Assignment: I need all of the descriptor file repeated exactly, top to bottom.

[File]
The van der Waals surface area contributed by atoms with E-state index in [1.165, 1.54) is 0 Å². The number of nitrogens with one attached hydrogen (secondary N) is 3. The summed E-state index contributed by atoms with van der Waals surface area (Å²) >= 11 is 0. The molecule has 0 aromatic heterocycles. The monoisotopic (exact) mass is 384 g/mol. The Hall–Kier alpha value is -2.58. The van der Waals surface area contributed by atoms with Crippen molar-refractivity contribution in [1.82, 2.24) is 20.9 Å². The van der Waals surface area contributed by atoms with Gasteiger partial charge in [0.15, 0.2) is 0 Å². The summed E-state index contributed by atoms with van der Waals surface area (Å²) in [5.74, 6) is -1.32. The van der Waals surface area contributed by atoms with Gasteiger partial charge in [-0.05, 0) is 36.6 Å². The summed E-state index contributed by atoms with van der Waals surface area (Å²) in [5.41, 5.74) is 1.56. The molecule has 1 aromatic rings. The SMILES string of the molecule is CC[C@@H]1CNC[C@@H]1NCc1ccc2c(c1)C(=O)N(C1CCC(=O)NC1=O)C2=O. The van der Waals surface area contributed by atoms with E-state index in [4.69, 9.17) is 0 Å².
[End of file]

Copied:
The van der Waals surface area contributed by atoms with E-state index in [1.165, 1.54) is 0 Å². The number of nitrogens with one attached hydrogen (secondary N) is 3. The summed E-state index contributed by atoms with van der Waals surface area (Å²) >= 11 is 0. The molecule has 0 aromatic heterocycles. The monoisotopic (exact) mass is 384 g/mol. The Hall–Kier alpha value is -2.58. The van der Waals surface area contributed by atoms with Crippen molar-refractivity contribution in [1.82, 2.24) is 20.9 Å². The van der Waals surface area contributed by atoms with Gasteiger partial charge in [0.15, 0.2) is 0 Å². The summed E-state index contributed by atoms with van der Waals surface area (Å²) in [5.74, 6) is -1.32. The van der Waals surface area contributed by atoms with Gasteiger partial charge in [-0.05, 0) is 36.6 Å². The summed E-state index contributed by atoms with van der Waals surface area (Å²) in [5.41, 5.74) is 1.56. The molecule has 1 aromatic rings. The SMILES string of the molecule is CC[C@@H]1CNC[C@@H]1NCc1ccc2c(c1)C(=O)N(C1CCC(=O)NC1=O)C2=O. The van der Waals surface area contributed by atoms with E-state index in [4.69, 9.17) is 0 Å².